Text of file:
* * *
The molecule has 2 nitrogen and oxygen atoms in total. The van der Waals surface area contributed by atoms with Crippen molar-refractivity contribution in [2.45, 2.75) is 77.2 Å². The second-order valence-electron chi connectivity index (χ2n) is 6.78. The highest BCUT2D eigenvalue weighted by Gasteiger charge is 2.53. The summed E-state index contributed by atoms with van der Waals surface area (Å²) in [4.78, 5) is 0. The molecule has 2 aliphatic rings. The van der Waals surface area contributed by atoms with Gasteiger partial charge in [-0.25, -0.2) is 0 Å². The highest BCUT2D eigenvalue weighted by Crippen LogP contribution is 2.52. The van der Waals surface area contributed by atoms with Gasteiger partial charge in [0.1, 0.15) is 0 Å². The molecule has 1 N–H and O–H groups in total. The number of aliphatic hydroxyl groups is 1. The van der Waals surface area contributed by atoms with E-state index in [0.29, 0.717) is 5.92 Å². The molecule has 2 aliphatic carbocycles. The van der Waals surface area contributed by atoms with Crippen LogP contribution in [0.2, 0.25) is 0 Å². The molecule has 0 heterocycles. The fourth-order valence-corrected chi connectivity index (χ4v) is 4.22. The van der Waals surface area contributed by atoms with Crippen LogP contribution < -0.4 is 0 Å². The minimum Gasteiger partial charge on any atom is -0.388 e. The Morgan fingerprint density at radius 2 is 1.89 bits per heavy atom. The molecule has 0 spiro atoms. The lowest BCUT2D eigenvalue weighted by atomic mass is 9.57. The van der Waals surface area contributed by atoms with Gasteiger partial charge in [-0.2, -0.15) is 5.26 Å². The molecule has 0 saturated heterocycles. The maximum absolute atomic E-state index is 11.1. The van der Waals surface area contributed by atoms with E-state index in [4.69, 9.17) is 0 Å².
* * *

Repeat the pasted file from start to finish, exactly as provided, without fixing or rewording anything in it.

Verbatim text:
The molecule has 2 nitrogen and oxygen atoms in total. The van der Waals surface area contributed by atoms with Crippen molar-refractivity contribution in [2.45, 2.75) is 77.2 Å². The second-order valence-electron chi connectivity index (χ2n) is 6.78. The highest BCUT2D eigenvalue weighted by Gasteiger charge is 2.53. The summed E-state index contributed by atoms with van der Waals surface area (Å²) in [4.78, 5) is 0. The molecule has 2 aliphatic rings. The van der Waals surface area contributed by atoms with Gasteiger partial charge in [-0.25, -0.2) is 0 Å². The highest BCUT2D eigenvalue weighted by Crippen LogP contribution is 2.52. The van der Waals surface area contributed by atoms with Gasteiger partial charge in [0.1, 0.15) is 0 Å². The molecule has 1 N–H and O–H groups in total. The number of aliphatic hydroxyl groups is 1. The van der Waals surface area contributed by atoms with E-state index in [0.29, 0.717) is 5.92 Å². The molecule has 2 aliphatic carbocycles. The van der Waals surface area contributed by atoms with Crippen LogP contribution in [0.2, 0.25) is 0 Å². The molecule has 0 heterocycles. The fourth-order valence-corrected chi connectivity index (χ4v) is 4.22. The van der Waals surface area contributed by atoms with Crippen LogP contribution < -0.4 is 0 Å². The minimum Gasteiger partial charge on any atom is -0.388 e. The Morgan fingerprint density at radius 2 is 1.89 bits per heavy atom. The molecule has 0 spiro atoms. The lowest BCUT2D eigenvalue weighted by atomic mass is 9.57. The van der Waals surface area contributed by atoms with Gasteiger partial charge in [-0.2, -0.15) is 5.26 Å². The molecule has 0 saturated heterocycles. The maximum absolute atomic E-state index is 11.1. The van der Waals surface area contributed by atoms with E-state index in [4.69, 9.17) is 0 Å².